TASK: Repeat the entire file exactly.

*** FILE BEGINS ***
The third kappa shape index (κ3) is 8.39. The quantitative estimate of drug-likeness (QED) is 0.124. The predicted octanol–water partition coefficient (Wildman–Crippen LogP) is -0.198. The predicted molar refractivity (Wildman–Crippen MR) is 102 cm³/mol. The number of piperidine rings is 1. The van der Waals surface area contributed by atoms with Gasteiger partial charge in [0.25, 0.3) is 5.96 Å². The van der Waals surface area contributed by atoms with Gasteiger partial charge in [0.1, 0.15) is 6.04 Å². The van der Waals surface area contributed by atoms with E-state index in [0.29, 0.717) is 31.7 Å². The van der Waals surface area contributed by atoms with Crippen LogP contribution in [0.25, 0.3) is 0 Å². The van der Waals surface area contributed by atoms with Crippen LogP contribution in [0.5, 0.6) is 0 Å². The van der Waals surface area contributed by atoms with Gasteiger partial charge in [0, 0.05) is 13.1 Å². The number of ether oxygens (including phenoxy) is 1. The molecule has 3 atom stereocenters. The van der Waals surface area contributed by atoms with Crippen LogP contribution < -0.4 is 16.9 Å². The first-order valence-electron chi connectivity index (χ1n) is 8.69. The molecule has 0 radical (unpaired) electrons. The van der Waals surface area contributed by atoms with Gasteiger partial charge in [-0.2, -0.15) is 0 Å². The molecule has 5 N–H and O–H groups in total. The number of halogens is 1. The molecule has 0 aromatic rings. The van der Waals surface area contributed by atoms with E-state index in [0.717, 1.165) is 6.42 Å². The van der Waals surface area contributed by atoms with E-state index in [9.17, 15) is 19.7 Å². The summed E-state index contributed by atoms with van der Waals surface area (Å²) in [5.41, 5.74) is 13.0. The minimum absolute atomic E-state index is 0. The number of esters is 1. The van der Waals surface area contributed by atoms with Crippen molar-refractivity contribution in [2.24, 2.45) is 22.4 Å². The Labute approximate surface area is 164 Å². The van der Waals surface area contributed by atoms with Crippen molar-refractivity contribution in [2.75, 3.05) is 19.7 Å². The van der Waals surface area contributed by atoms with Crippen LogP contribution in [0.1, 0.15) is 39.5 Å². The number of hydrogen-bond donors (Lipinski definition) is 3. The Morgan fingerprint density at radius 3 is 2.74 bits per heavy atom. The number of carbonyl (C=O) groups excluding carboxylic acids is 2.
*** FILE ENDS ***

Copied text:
The third kappa shape index (κ3) is 8.39. The quantitative estimate of drug-likeness (QED) is 0.124. The predicted octanol–water partition coefficient (Wildman–Crippen LogP) is -0.198. The predicted molar refractivity (Wildman–Crippen MR) is 102 cm³/mol. The number of piperidine rings is 1. The van der Waals surface area contributed by atoms with Gasteiger partial charge in [0.25, 0.3) is 5.96 Å². The van der Waals surface area contributed by atoms with Gasteiger partial charge in [0.1, 0.15) is 6.04 Å². The van der Waals surface area contributed by atoms with E-state index in [0.29, 0.717) is 31.7 Å². The van der Waals surface area contributed by atoms with Crippen LogP contribution in [0.25, 0.3) is 0 Å². The van der Waals surface area contributed by atoms with Crippen LogP contribution in [0.5, 0.6) is 0 Å². The van der Waals surface area contributed by atoms with Gasteiger partial charge in [0, 0.05) is 13.1 Å². The number of ether oxygens (including phenoxy) is 1. The molecule has 3 atom stereocenters. The van der Waals surface area contributed by atoms with Crippen LogP contribution < -0.4 is 16.9 Å². The first-order valence-electron chi connectivity index (χ1n) is 8.69. The molecule has 0 radical (unpaired) electrons. The van der Waals surface area contributed by atoms with Gasteiger partial charge in [-0.2, -0.15) is 0 Å². The molecule has 5 N–H and O–H groups in total. The number of halogens is 1. The molecule has 0 aromatic rings. The van der Waals surface area contributed by atoms with E-state index in [0.717, 1.165) is 6.42 Å². The van der Waals surface area contributed by atoms with E-state index in [9.17, 15) is 19.7 Å². The summed E-state index contributed by atoms with van der Waals surface area (Å²) in [5.41, 5.74) is 13.0. The minimum absolute atomic E-state index is 0. The number of esters is 1. The van der Waals surface area contributed by atoms with Crippen molar-refractivity contribution in [2.24, 2.45) is 22.4 Å². The Labute approximate surface area is 164 Å². The van der Waals surface area contributed by atoms with Crippen molar-refractivity contribution in [2.75, 3.05) is 19.7 Å². The van der Waals surface area contributed by atoms with Crippen LogP contribution in [0.1, 0.15) is 39.5 Å². The number of hydrogen-bond donors (Lipinski definition) is 3. The Morgan fingerprint density at radius 3 is 2.74 bits per heavy atom. The number of carbonyl (C=O) groups excluding carboxylic acids is 2.